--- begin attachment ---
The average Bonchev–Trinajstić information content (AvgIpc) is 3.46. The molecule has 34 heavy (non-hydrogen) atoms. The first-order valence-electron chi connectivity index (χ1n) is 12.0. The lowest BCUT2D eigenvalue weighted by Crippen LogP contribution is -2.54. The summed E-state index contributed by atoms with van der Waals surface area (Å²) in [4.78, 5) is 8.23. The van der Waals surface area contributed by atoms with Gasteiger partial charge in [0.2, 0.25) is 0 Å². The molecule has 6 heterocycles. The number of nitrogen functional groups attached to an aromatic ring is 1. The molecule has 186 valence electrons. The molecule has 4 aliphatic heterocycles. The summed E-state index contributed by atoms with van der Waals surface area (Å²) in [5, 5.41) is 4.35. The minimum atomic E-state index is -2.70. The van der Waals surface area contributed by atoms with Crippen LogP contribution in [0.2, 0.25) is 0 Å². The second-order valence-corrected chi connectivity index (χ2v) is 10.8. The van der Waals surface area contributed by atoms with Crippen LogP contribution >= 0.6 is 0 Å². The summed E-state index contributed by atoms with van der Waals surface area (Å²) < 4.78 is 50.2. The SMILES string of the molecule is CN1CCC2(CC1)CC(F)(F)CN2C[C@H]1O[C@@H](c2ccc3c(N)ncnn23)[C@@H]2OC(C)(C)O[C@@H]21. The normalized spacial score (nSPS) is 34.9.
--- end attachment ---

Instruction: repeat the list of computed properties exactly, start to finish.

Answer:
The average Bonchev–Trinajstić information content (AvgIpc) is 3.46. The molecule has 34 heavy (non-hydrogen) atoms. The first-order valence-electron chi connectivity index (χ1n) is 12.0. The lowest BCUT2D eigenvalue weighted by Crippen LogP contribution is -2.54. The summed E-state index contributed by atoms with van der Waals surface area (Å²) in [4.78, 5) is 8.23. The van der Waals surface area contributed by atoms with Gasteiger partial charge in [0.2, 0.25) is 0 Å². The molecule has 6 heterocycles. The number of nitrogen functional groups attached to an aromatic ring is 1. The molecule has 186 valence electrons. The molecule has 4 aliphatic heterocycles. The summed E-state index contributed by atoms with van der Waals surface area (Å²) in [5, 5.41) is 4.35. The minimum atomic E-state index is -2.70. The van der Waals surface area contributed by atoms with Crippen LogP contribution in [0.2, 0.25) is 0 Å². The second-order valence-corrected chi connectivity index (χ2v) is 10.8. The van der Waals surface area contributed by atoms with Crippen LogP contribution >= 0.6 is 0 Å². The summed E-state index contributed by atoms with van der Waals surface area (Å²) < 4.78 is 50.2. The SMILES string of the molecule is CN1CCC2(CC1)CC(F)(F)CN2C[C@H]1O[C@@H](c2ccc3c(N)ncnn23)[C@@H]2OC(C)(C)O[C@@H]21. The normalized spacial score (nSPS) is 34.9.